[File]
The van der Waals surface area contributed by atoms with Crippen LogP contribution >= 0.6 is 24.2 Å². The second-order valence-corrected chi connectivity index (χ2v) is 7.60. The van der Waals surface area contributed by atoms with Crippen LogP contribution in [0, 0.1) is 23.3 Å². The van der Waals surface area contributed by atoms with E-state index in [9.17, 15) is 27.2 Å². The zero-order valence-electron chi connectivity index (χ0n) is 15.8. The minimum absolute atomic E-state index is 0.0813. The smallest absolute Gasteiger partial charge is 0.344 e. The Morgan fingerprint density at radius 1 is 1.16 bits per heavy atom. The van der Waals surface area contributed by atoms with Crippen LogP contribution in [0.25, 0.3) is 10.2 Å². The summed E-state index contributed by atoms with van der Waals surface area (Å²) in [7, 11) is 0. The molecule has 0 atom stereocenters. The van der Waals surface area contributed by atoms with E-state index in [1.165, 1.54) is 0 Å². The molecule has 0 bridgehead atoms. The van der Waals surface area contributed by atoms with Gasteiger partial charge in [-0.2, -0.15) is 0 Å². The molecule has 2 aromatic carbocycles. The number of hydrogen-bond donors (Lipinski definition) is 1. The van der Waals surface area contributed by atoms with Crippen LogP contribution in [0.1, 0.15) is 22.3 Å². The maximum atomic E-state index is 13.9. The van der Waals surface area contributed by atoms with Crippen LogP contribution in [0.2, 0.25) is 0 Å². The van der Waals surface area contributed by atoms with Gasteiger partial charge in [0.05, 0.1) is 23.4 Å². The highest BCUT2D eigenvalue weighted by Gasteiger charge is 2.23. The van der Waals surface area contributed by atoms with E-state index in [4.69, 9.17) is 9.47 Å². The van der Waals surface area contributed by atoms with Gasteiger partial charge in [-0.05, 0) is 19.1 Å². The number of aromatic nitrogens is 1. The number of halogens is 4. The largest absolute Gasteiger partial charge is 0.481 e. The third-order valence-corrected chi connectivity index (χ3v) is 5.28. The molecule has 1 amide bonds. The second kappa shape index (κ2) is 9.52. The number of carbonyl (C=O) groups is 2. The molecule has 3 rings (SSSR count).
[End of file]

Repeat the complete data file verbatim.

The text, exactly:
The van der Waals surface area contributed by atoms with Crippen LogP contribution >= 0.6 is 24.2 Å². The second-order valence-corrected chi connectivity index (χ2v) is 7.60. The van der Waals surface area contributed by atoms with Crippen LogP contribution in [0, 0.1) is 23.3 Å². The van der Waals surface area contributed by atoms with E-state index in [9.17, 15) is 27.2 Å². The zero-order valence-electron chi connectivity index (χ0n) is 15.8. The minimum absolute atomic E-state index is 0.0813. The smallest absolute Gasteiger partial charge is 0.344 e. The Morgan fingerprint density at radius 1 is 1.16 bits per heavy atom. The van der Waals surface area contributed by atoms with Crippen LogP contribution in [0.25, 0.3) is 10.2 Å². The summed E-state index contributed by atoms with van der Waals surface area (Å²) in [7, 11) is 0. The molecule has 0 atom stereocenters. The van der Waals surface area contributed by atoms with E-state index in [1.165, 1.54) is 0 Å². The molecule has 0 bridgehead atoms. The van der Waals surface area contributed by atoms with Gasteiger partial charge in [-0.2, -0.15) is 0 Å². The molecule has 2 aromatic carbocycles. The number of hydrogen-bond donors (Lipinski definition) is 1. The van der Waals surface area contributed by atoms with Crippen LogP contribution in [0.1, 0.15) is 22.3 Å². The maximum atomic E-state index is 13.9. The van der Waals surface area contributed by atoms with Crippen LogP contribution in [0.2, 0.25) is 0 Å². The van der Waals surface area contributed by atoms with Gasteiger partial charge in [0.05, 0.1) is 23.4 Å². The highest BCUT2D eigenvalue weighted by Gasteiger charge is 2.23. The van der Waals surface area contributed by atoms with E-state index in [4.69, 9.17) is 9.47 Å². The van der Waals surface area contributed by atoms with Gasteiger partial charge in [-0.05, 0) is 19.1 Å². The number of aromatic nitrogens is 1. The number of halogens is 4. The largest absolute Gasteiger partial charge is 0.481 e. The third-order valence-corrected chi connectivity index (χ3v) is 5.28. The molecule has 1 amide bonds. The second kappa shape index (κ2) is 9.52. The number of carbonyl (C=O) groups is 2. The molecule has 3 rings (SSSR count).